After a long weekend away and a visitor the week before, I could not get it together this week! And now it’s Friday so I’m going to quit trying. Next week’s a fresh start, right?
October 21, 2015 — just a few days ago — was the day Marty McFly and Doc Brown traveled to in Back to the Future II. See how futuristic we really are.
A fellow Stitch Fix stylist told me about Dressember. Have you heard of it? Do you think you could wear a dress every single day in December for a good cause? I’m considering it…
I think Daylight Savings Time is a little hokey, too, but is there really a petition to end it? Seems so.
Lots of talk about dogs in our house these days… I think we’re ready for one but we’ll see how soon it happens. If not by Christmas, then I’ll just need a tree full of these adorable dogs of Instagram ornaments.
Some of my favorites made the cut in this list of how not to look like a disaster after a long flight. Some of them help me not look like a disaster on a daily basis!
I’ve been taking little steps to remove as many chemicals from my daily life as possible. If I can’t pronounce the ingredients, I probably shouldn’t be putting it in or on my body. Of course, there are plenty of exceptions to this. I’m sure wine gums, my favorite candy ever, have plenty of stuff that’s bad for me but I’m going to keep on eating them. Baby steps.
One of my first vices to go was my beloved Coffeemate. And sadly, I hate to report that my morning coffee just isn’t the same without it. Rest in peace, hazelnut creamer… I’ve known for a long time that it’s oh-so bad for you (just Google it if you’re curious), but it’s oh-so delicious. It was really hard to cut ties, but I did it about two months ago. You know how they say it takes 21 days to break a bad habit and then you’re magically “cured” of said habit? That’s not the case with Coffeemate. I still miss it. But I haven’t caved. I have, however, tried lots of alternatives and here’s what I think of them:
Whole milk just isn’t as creamy, and I long for the sweetness of Coffeemate. It’s doable, but not remotely as tasty, obviously.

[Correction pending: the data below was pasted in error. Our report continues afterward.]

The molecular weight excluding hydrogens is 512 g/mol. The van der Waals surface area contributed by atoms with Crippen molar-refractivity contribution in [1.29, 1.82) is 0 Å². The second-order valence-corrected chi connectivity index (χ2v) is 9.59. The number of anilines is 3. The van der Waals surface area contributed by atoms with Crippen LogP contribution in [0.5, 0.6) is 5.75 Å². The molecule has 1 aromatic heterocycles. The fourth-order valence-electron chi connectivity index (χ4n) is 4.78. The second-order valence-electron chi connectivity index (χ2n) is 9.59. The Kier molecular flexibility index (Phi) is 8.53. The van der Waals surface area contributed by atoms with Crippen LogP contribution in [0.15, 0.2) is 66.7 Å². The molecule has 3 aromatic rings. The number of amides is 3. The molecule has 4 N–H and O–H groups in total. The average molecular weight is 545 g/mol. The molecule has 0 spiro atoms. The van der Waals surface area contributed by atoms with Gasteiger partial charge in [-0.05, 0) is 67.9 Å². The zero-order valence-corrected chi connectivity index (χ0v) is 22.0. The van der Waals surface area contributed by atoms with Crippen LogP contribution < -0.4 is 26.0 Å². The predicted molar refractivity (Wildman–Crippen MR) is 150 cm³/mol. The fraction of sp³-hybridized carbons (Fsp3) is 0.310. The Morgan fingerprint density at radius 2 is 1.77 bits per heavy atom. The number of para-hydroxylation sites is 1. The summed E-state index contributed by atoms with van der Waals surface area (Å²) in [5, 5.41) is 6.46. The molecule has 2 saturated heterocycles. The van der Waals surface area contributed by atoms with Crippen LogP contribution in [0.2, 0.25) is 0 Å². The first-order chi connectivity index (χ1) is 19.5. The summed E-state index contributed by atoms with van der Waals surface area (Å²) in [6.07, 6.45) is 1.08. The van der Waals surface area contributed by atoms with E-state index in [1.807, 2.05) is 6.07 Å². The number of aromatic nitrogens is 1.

Vanilla almond milk is a step up from whole milk. But again, not as creamy, not as sweet.
Agave combined with the whole or almond milk helps a little, but the sweetness is more of a sugary sweetness, not whatever the sweetness is in the crack cocaine-like Coffeemate. Agave with almond milk is my go-to at the moment, but I’m still unsatisfied.
Kalona Half & Half was one of the two “healthier” options I decided to sample on a recent trip to Whole Foods. It’s creamy, but it didn’t wow me enough to trump almond milk or even whole milk.
SO Delicious Hazelnut Coconut Milk Creamer was the other option from Whole Foods. This one was my least favorite. Perhaps the “dairy free” label should’ve tipped me off, but this one was overpoweringly sweet and oddly flavored. I can’t put my finger on whether I found it to be tart, sour or bitter. All I can tell you is that I threw this one away before finishing it.
I’ve seen plenty of recipes on Pinterest to make my own creamer. Honestly, it seems like a lot of work for something that won’t taste as good as the real deal. According to my sister, she tried one of those recipes and it wasn’t any good; ergo, I won’t like it, either.
How do you take your coffee? Are you a badass black coffee drinker? Do you still use Coffeemate or something equally terrible? Sugar? Milk? Open to ideas here!
October 10th marked my grandma’s 100th birthday. I always think of her on this date — and lots of other less significant dates. I often think of her when I’m cooking or baking; she was a superstar cook and baker with years in professional kitchens. I think of her at the holidays; she always made dozens and dozens of cookies and I vividly remember them cooling on paper-thin dish towels on her little kitchen table. I think of her when I see old ladies who remind me of her, and sadly, whenever I see, hear or read something about Alzheimer’s disease. My grandma died in 2003 after suffering from that horrific, debilitating disease. I think of her in her last years much less often than I think of all of the happy, fun memories of her when she was herself.